By Dante Alighieri
This new serious version, together with Mark Musa’s vintage translation, offers scholars with a transparent, readable verse translation followed via ten cutting edge interpretations of Dante’s masterpiece.
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This new severe version, together with Mark Musa’s vintage translation, presents scholars with a transparent, readable verse translation followed via ten cutting edge interpretations of Dante’s masterpiece.
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Extra resources for Dante’s Inferno: The Indiana Critical Edition
CANTO XXIII 167 CANTO XXIV 175 AFTER AN ELABORATE simile describing Virgil's anger and the return of his composure, the two begin the difficult, steep ascent up the rocks of the SYNOPSIS I 11 fallen bridge. The Pilgrim can barely make it to the top even with Virgil's help, and after the climb he sits down to catch his breath; but his guide urges him on, and they make their way back to the bridge over the Seventh Bo/gia. From the bridge confused sounds can be heard rising from the darkness below.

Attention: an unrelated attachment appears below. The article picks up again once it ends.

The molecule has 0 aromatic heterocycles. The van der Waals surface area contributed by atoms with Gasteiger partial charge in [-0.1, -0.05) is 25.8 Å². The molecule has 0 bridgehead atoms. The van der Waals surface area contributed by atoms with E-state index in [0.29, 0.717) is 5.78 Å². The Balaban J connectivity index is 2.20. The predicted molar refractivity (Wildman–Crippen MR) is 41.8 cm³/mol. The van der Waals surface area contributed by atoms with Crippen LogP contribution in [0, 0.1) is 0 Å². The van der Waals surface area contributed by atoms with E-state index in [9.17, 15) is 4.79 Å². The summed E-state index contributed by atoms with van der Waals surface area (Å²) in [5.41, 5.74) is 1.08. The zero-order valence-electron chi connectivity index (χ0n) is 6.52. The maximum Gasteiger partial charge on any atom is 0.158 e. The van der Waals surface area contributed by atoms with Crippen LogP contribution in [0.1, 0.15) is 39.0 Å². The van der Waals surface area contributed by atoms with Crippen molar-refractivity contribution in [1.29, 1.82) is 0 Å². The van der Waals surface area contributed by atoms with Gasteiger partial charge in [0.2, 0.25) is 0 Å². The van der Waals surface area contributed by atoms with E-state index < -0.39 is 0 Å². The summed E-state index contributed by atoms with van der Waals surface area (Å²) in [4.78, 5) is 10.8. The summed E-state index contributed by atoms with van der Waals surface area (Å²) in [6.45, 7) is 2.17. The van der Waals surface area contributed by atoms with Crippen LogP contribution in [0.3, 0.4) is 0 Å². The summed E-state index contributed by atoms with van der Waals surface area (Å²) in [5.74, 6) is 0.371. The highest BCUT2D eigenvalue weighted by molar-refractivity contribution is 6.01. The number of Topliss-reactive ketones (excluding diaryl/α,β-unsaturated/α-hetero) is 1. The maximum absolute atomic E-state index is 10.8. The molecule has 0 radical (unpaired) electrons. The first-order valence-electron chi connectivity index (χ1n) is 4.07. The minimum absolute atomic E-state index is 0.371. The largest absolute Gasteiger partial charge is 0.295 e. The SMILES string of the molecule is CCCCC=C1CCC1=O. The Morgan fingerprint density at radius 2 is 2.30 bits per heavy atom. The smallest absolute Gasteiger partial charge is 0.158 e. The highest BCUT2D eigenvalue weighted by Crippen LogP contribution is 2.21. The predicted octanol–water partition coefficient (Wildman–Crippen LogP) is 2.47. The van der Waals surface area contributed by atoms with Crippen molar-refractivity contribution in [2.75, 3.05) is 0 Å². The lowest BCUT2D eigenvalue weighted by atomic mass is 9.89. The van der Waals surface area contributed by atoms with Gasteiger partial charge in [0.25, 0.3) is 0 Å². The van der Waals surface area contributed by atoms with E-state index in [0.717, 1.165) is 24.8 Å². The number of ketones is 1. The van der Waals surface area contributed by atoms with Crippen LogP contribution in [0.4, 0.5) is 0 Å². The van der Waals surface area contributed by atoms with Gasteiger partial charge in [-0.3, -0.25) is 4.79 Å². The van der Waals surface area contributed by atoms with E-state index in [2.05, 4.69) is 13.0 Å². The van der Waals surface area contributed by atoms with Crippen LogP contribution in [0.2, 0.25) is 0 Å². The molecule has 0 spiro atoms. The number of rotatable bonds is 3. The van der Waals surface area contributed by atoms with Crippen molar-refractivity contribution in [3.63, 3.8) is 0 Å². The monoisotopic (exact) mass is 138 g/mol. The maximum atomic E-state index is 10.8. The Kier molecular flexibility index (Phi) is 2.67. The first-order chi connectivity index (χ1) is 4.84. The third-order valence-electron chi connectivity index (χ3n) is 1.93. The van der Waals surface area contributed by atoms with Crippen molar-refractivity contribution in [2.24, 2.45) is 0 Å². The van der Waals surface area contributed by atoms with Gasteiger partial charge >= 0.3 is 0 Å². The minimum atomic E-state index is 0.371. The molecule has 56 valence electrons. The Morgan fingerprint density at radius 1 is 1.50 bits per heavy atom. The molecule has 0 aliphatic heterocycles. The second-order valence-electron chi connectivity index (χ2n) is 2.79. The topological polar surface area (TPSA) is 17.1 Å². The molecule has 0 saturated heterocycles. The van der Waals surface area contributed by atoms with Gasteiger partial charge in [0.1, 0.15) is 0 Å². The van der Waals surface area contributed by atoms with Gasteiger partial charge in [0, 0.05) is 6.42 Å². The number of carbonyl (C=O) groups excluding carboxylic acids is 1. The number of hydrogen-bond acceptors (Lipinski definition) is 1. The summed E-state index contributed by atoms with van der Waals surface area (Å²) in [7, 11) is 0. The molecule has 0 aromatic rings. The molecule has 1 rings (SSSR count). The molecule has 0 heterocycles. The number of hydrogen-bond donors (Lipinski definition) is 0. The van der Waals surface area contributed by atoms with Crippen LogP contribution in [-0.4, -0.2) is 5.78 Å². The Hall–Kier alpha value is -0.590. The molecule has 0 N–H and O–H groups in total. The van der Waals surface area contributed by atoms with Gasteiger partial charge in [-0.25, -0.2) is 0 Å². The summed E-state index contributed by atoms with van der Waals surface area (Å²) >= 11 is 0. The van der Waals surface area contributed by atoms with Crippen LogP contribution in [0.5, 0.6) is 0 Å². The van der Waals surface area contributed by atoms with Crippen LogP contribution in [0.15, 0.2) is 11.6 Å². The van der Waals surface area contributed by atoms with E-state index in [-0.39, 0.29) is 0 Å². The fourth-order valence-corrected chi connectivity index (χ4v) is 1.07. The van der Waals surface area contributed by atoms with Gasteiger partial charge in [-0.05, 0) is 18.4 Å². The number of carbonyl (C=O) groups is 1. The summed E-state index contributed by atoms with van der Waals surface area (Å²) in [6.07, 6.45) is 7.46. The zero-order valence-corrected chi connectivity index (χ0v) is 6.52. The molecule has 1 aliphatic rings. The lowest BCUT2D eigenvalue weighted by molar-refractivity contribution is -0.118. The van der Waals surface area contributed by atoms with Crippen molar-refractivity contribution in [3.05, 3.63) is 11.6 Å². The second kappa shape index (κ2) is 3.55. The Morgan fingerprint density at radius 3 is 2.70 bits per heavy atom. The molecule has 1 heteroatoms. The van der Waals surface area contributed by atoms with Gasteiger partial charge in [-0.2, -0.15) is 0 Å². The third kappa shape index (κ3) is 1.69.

Who lived a life . 'with no blame and with no praise: The first tormented souls whom the Pilgrim meets are not in Hell itself but in the Vestibule leading to it. In a sense they are the most loathsome sinners of all because in life they performed neither meritorious nor reprehensible acts. Among them are the angels who refused to take sides when Lucifer revolted. Appropriately, these souls are all nameless, for their lack of any kind of action has left them unworthy of mention. Heaven has damned them but Hell will not accept them.
It seemed. with head raised high. and furious with hungerthe air around him seemed to fear his presence. And now a she-wolf came. that in her leanness seemed racked with every kind of greediness (how many people she has brought to griefl). 51 This last beast brought my spirit down so low with fear that seized me at the sight of her. I lost all hope of going up the hill. 54 As a man who. rejoicing in his gains. suddenly seeing his gain turn into loss. will grieve as he compares his then and now.